Nicholas, Rakowsky and Nikitovich accuse Trump of disseminating “weaponized disinformation” on Twitter and say they “don’t wish to receive text messages, or messages of any kind, on any topic or subject, from Defendant Trump.”
Justice Department spokespeople did not immediately respond to requests for comment on the suit, which was filed last week and made public by the court on Monday.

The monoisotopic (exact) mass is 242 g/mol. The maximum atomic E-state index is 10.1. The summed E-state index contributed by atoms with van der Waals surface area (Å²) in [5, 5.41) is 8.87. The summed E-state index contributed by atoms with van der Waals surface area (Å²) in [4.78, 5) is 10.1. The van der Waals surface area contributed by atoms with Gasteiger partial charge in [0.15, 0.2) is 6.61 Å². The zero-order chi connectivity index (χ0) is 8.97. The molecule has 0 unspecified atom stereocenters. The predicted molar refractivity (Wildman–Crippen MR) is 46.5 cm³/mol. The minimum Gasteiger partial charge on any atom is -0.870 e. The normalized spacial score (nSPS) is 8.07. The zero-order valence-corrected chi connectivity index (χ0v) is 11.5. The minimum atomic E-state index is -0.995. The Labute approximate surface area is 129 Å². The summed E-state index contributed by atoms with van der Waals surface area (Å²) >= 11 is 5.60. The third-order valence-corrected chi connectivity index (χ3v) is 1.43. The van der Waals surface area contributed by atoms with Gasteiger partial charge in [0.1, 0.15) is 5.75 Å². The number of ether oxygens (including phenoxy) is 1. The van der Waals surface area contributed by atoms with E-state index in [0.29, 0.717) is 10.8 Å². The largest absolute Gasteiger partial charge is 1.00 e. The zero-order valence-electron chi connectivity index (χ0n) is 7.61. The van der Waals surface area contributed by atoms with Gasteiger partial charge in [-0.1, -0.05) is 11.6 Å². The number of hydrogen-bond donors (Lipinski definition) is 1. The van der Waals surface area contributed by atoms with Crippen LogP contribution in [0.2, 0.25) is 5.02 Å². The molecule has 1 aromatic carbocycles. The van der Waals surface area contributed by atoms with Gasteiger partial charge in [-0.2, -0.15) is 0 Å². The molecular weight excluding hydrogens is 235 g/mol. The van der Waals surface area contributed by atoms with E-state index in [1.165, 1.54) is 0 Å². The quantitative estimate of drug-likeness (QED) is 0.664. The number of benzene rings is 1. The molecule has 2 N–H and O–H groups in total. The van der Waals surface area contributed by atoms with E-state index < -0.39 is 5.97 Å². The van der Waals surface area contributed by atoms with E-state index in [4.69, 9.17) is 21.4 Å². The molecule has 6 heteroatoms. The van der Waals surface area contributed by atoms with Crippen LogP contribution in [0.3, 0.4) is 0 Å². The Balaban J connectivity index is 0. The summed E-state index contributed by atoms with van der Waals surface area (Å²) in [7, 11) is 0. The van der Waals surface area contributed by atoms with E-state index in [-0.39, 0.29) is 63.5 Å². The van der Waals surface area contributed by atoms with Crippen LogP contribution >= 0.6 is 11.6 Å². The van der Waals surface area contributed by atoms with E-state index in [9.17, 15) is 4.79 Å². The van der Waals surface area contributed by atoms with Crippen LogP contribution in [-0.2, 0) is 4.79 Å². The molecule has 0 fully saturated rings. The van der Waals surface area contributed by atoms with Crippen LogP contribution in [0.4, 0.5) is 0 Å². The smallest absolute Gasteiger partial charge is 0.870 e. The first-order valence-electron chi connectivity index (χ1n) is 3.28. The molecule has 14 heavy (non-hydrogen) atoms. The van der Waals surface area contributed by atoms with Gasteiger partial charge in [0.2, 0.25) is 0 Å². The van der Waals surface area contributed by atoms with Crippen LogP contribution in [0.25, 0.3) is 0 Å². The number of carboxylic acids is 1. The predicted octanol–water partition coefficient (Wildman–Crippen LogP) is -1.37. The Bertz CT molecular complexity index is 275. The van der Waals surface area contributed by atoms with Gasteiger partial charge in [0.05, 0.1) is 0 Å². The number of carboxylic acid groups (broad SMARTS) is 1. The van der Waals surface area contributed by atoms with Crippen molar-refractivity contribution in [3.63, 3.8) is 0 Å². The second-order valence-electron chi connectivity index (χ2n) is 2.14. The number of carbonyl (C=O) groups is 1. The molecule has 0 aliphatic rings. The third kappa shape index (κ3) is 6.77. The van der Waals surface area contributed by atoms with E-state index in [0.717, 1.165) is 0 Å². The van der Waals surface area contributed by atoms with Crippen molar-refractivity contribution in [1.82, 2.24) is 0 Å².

The lawsuit had asked the Judge assigned to the case to issue an injunction stopping the test, but that request was denied. Reading the Complaint itself, the argument seems to me to be rather silly and not really based on any legal principles that can be enforced by a Court. Essentially the Plaintiffs argue that the Presidential Alert system turns their phones into “loudspeakers” for government propaganda and that the statutory limitations placed on the use of the alerts are “unconstitutionally vague.” Neither one of these arguments strikes me as having much merit. The idea that receiving an alert message is somehow a violation of the First Amendment is quite simply not consistent with the current state of First Amendment law, and seemingly not supported by any relevant case law. On the second point, the Plaintiffs do not point to any examples of misuse of either this system or the Emergency Broadcast System that would justify the concerns that they allege. Of course, the fact that the lawsuit has been filed by three pro se Plaintiffs suggests that they could not even find a lawyer willing to sign their name to a lawsuit as ridiculous as this one. To the extent that this lawsuit is still relevant after yesterday’s test, I would expect it to be dismissed.